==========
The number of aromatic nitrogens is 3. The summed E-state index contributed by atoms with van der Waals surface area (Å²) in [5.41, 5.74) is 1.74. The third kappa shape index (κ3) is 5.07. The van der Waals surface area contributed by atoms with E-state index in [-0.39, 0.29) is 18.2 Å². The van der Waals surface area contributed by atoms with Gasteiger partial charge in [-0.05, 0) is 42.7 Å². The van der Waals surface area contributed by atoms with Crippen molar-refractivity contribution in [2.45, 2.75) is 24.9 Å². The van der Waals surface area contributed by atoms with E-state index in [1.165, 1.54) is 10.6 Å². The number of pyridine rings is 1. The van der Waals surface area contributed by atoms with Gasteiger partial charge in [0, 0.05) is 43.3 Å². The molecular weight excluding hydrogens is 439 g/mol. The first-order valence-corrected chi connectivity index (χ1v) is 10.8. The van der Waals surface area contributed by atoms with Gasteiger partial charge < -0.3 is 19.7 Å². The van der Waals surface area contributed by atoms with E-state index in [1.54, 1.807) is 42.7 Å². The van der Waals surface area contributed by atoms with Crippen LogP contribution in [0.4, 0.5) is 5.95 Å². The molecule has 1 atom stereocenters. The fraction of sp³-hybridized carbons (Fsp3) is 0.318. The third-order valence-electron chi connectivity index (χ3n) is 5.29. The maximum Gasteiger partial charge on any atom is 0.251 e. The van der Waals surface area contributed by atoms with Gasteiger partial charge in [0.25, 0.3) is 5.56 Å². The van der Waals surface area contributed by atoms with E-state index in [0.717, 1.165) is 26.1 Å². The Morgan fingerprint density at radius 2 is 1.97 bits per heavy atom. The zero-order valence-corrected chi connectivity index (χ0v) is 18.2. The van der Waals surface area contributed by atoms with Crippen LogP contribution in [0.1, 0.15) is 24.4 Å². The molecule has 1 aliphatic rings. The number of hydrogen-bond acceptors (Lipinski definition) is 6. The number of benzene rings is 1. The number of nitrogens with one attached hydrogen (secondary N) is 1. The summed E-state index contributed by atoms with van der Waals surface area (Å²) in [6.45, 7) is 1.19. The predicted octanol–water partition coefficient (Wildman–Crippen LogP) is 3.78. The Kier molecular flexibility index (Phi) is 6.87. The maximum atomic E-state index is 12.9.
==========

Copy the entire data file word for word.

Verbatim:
The number of aromatic nitrogens is 3. The summed E-state index contributed by atoms with van der Waals surface area (Å²) in [5.41, 5.74) is 1.74. The third kappa shape index (κ3) is 5.07. The van der Waals surface area contributed by atoms with E-state index in [-0.39, 0.29) is 18.2 Å². The van der Waals surface area contributed by atoms with Gasteiger partial charge in [-0.05, 0) is 42.7 Å². The van der Waals surface area contributed by atoms with Crippen molar-refractivity contribution in [2.45, 2.75) is 24.9 Å². The van der Waals surface area contributed by atoms with E-state index in [1.165, 1.54) is 10.6 Å². The number of pyridine rings is 1. The van der Waals surface area contributed by atoms with Gasteiger partial charge in [0, 0.05) is 43.3 Å². The molecular weight excluding hydrogens is 439 g/mol. The first-order valence-corrected chi connectivity index (χ1v) is 10.8. The van der Waals surface area contributed by atoms with Gasteiger partial charge < -0.3 is 19.7 Å². The van der Waals surface area contributed by atoms with E-state index in [1.54, 1.807) is 42.7 Å². The van der Waals surface area contributed by atoms with Crippen LogP contribution in [0.4, 0.5) is 5.95 Å². The molecule has 1 atom stereocenters. The fraction of sp³-hybridized carbons (Fsp3) is 0.318. The third-order valence-electron chi connectivity index (χ3n) is 5.29. The maximum Gasteiger partial charge on any atom is 0.251 e. The van der Waals surface area contributed by atoms with Gasteiger partial charge in [0.25, 0.3) is 5.56 Å². The van der Waals surface area contributed by atoms with E-state index in [0.717, 1.165) is 26.1 Å². The Morgan fingerprint density at radius 2 is 1.97 bits per heavy atom. The zero-order valence-corrected chi connectivity index (χ0v) is 18.2. The van der Waals surface area contributed by atoms with Crippen LogP contribution in [0.1, 0.15) is 24.4 Å². The molecule has 1 aliphatic rings. The number of hydrogen-bond acceptors (Lipinski definition) is 6. The number of benzene rings is 1. The number of nitrogens with one attached hydrogen (secondary N) is 1. The summed E-state index contributed by atoms with van der Waals surface area (Å²) in [6.45, 7) is 1.19. The predicted octanol–water partition coefficient (Wildman–Crippen LogP) is 3.78. The Kier molecular flexibility index (Phi) is 6.87. The maximum atomic E-state index is 12.9.